Topographical map of the Albanian Riviera.
Topographical map of the Albanian Riviera.

The coastline covers an extensive part of the Ceraunian Mountains, which extends parallel immediately along the Ionian Sea, starting at Sarandë, running for over 100 kilometers in a southeast–northwest direction along the Albanian Riviera, to Orikum. The mountainous interior is fragmented into several massifs often reaching 2,000 metres above the Adriatic. This unique mountainous structure reaches its highest point at Maja e Çikës, and is full of wide and steep terraces that slope down towards the sea. The extreme southern region has a flat and shallow character with the presence of Lake Butrint that was formed during the quaternary period.

Maja e Çikës inside the Ceraunian Mountains as seen from the beach of Dhërmi.
Maja e Çikës inside the Ceraunian Mountains as seen from the beach of Dhërmi.

In terms of geology, the major structural characteristic of the coastline is the presence of numerous carbonate anticlines for example in Karaburun and Sarandë. The core of these structures, which are mostly not visible at the surface, are constructed of PermianTriassic evaporates, that were formed about 252 million years ago.[4] The coastline is abundant in dolomites from the triassic period, the carbonate rocks follows with limestone from the jurassic period and bituminous schists, cretaceous porcelain and phosphate limestone.[5]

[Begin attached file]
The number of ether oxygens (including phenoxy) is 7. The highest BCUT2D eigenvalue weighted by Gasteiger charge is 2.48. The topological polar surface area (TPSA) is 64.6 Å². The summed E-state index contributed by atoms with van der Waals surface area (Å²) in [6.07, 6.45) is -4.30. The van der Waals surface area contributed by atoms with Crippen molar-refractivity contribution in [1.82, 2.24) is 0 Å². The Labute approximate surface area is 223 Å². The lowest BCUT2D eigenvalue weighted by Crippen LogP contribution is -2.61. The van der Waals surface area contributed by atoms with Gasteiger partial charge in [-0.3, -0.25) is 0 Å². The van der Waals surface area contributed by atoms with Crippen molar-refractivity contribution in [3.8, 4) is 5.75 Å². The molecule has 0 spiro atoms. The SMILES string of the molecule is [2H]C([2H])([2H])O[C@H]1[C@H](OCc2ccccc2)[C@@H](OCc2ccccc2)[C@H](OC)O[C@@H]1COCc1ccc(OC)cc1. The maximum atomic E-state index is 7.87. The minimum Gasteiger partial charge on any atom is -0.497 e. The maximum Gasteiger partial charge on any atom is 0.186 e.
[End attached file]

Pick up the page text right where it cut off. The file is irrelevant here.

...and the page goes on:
The coastline is dominated by several long straight and rocky beaches, the most famous of which is the inaccurately named 5 kilometre long stretch of Borsh Beach in the Albanian Riviera's center. The slightly shorter Dhërmi and Himara Beaches lies further north. Nonetheless, the coastline is rugged and is dotted with bays and peninsulas such as Porto Palermo in the center. Sarandë is the largest city in the region and has wide beaches and a sheltered harbour.